She wasn’t saying it to be mean or anything, Justin Cronin’s daughter Iris assured him, but it was time to face facts: Those earnest literary novels he was writing were boring, no matter how many prizes they were winning. He needed to jazz things up.
“She was a little worried about me,” Cronin recalls. “I said, ‘OK, what you want me to write about?’ ‘Vampires,’ she said. And now here we are. I’ve essentially written 2,000 pages on a dare from an 8-year-old.”
A pretty good dare to take, as it turns out. Cronin’s vampire-apocalypse trilogy that began with The Passage and The Twelve (with the final book, The City of Mirrors, expected in 2014) has already earned him something north of $5.5 million in royalties and movie-rights sales. Critics love them. Fans are nuts for them.
Even Stephen King, whose last foray into commentary on fangbanger lit was an acid observation that Twilight author Stephanie Meyer “can’t write worth a damn,” was smitten. “You put the scare back in vampires, buddy!” he applauded during a phone call to Good Morning America, where Cronin was being interviewed.
Iris, now 15, got the peace of mind that comes with knowing your dad won’t have to live under a bridge. Oh, and also a pony. But she and her brother Atticus, 9, remain severe critics. “My kids still don’t care that I’m a writer,” Cronin sighs.
Or, as his Twitter account bio calls him, “author of long books in which many people die.” The narrative that stretches through The Passage and The Twelve starts in the not-terribly-distant future, where a military-scientific expedition deep into the Bolivian jungle encounters a voracious flock of bats carrying a deadly virus that gives its victims herculean strength and an unquenchable thirst for blood. Hints in the text suggest that the book ends a thousand years later, with a rebuilt civilization trying to figure out what happened.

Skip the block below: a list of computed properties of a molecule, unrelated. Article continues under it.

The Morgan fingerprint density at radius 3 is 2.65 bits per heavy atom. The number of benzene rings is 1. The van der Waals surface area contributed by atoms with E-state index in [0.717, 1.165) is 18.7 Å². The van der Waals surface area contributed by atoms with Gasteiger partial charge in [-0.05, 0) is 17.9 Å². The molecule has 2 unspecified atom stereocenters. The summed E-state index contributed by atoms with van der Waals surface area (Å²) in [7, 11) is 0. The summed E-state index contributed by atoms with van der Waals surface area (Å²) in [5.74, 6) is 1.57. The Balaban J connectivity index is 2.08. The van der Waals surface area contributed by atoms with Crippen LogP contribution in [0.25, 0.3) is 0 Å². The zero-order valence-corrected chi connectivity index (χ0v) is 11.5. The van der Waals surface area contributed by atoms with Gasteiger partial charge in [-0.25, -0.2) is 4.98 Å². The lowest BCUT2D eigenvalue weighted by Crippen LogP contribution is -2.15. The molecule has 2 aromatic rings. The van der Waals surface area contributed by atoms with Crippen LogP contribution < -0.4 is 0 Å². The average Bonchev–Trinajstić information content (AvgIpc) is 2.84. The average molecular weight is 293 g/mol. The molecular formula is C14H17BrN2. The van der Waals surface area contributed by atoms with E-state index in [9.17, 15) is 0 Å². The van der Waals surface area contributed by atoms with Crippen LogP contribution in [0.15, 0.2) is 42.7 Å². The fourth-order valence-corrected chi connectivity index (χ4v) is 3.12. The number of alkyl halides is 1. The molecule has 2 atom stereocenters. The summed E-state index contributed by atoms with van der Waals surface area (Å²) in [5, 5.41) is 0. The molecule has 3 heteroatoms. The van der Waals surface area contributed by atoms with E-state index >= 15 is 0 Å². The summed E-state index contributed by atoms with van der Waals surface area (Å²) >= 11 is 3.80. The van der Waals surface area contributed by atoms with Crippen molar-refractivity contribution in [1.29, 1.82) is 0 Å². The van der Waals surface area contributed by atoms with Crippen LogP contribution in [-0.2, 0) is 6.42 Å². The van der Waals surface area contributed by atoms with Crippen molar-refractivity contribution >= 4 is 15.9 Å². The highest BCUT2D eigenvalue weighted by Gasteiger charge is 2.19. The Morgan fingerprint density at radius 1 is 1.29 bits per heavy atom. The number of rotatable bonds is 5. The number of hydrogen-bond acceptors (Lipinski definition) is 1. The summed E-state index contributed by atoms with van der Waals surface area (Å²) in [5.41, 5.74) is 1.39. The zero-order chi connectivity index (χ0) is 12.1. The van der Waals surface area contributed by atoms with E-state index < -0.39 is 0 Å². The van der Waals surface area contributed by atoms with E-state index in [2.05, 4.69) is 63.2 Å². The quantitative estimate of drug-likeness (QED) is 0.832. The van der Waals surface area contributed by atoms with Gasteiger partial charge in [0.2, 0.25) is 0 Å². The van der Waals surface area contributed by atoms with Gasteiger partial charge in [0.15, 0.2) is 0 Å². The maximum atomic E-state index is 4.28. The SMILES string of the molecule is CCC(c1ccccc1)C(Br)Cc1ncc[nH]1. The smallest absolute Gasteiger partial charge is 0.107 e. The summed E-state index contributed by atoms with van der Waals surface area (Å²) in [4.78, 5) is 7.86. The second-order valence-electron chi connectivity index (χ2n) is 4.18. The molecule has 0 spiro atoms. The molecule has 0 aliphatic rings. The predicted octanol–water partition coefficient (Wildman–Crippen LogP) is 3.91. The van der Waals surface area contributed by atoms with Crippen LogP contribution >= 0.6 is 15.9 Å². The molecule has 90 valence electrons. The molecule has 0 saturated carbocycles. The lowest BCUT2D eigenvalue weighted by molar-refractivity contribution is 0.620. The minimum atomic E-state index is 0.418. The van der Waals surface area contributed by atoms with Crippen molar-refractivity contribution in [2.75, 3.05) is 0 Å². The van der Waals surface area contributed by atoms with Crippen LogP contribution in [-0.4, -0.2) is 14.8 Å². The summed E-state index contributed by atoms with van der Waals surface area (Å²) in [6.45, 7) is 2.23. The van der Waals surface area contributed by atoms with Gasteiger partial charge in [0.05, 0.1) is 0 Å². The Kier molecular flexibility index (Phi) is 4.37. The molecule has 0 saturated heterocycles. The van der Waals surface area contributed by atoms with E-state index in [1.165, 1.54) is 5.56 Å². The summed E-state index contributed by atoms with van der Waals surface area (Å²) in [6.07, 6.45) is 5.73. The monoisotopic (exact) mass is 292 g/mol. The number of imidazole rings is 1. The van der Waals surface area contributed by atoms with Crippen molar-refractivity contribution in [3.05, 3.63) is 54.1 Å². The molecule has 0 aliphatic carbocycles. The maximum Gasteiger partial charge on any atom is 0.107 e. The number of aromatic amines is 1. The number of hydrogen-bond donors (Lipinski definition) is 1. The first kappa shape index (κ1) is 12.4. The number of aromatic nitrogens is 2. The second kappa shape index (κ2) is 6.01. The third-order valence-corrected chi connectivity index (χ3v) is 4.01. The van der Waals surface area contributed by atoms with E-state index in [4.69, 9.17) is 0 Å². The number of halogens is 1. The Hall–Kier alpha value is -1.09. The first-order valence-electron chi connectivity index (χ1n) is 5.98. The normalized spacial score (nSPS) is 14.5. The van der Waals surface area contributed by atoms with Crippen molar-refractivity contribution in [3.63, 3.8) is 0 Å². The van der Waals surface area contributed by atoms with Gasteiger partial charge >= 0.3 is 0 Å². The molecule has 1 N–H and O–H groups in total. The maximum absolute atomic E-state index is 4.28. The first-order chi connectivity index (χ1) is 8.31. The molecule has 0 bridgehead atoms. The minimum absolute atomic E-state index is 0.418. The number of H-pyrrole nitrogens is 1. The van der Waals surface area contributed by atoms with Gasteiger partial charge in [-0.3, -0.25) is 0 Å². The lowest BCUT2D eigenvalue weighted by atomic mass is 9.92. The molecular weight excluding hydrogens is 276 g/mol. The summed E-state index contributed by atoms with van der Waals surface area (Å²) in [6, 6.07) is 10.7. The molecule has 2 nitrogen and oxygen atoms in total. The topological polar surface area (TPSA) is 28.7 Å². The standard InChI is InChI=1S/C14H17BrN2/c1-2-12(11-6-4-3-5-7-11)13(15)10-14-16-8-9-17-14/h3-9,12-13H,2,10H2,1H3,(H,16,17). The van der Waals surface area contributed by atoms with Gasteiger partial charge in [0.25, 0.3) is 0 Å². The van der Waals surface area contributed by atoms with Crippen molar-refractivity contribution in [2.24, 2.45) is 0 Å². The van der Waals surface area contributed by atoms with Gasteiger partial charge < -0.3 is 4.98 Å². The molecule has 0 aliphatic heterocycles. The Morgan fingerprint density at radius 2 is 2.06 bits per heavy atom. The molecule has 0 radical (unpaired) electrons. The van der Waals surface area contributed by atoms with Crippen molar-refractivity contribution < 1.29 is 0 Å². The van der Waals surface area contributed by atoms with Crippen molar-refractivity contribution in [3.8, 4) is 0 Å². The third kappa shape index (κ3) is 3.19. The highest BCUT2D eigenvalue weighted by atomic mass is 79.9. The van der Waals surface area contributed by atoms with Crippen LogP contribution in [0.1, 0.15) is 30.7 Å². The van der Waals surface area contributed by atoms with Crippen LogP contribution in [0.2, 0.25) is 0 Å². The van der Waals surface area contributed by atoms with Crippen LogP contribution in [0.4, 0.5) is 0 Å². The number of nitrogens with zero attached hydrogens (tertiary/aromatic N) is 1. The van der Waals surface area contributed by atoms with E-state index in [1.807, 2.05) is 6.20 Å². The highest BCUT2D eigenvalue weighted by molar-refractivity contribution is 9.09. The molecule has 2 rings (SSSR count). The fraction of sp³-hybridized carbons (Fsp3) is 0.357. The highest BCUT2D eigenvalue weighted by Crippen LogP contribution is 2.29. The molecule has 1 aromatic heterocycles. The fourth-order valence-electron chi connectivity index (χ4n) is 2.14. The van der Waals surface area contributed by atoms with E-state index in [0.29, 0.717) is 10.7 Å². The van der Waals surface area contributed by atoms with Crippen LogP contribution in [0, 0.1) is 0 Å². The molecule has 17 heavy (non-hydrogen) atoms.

In between, the plague victims run amok, sleeping by day and ravaging the tattered remnants of humanity by night. They can be killed only by a bullet or stake through the thymus, an organ not far from the heart. In short, they sure sound like vampires, but oddly the V-word never appears.
In part that’s because Cronin doesn’t really consider his books vampire novels. When he wrote them, he was thinking not of Dracula or Salem’s Lot but the paranoid Cold War novels of the 1950s in which warfare reduced the Earth to a barely populated ash heap.
“I grew up during the Cold War, and I read all the classics of Cold War fiction,” says Cronin, 50. “The genre that drew me in most was apocalyptic fiction — not only nuclear war but biological war, especially some kind of creation story. Nevil Shute’s On the Beach. George Stewart’s Earth Abides, Pat Frank’s Alas, Babylon. And I was a huge fan of the Planet of the Apes movies, even the later ones that all looked like they were shot on a parking ramp.
“I was fairly convinced that before I reached the age of majority, I would probably be incinerated in a nuclear blast. It was a kind of psychological balm, I guess, but it turned into a lasting interest of mine.”
And midway through The Passage, as the bedraggled band of survivors at the center of his story encountered a colony of vampire collaborators, Cronin realized he was unconsciously being influenced by another source: George Orwell’s 1984, the subject of Cronin’s college thesis.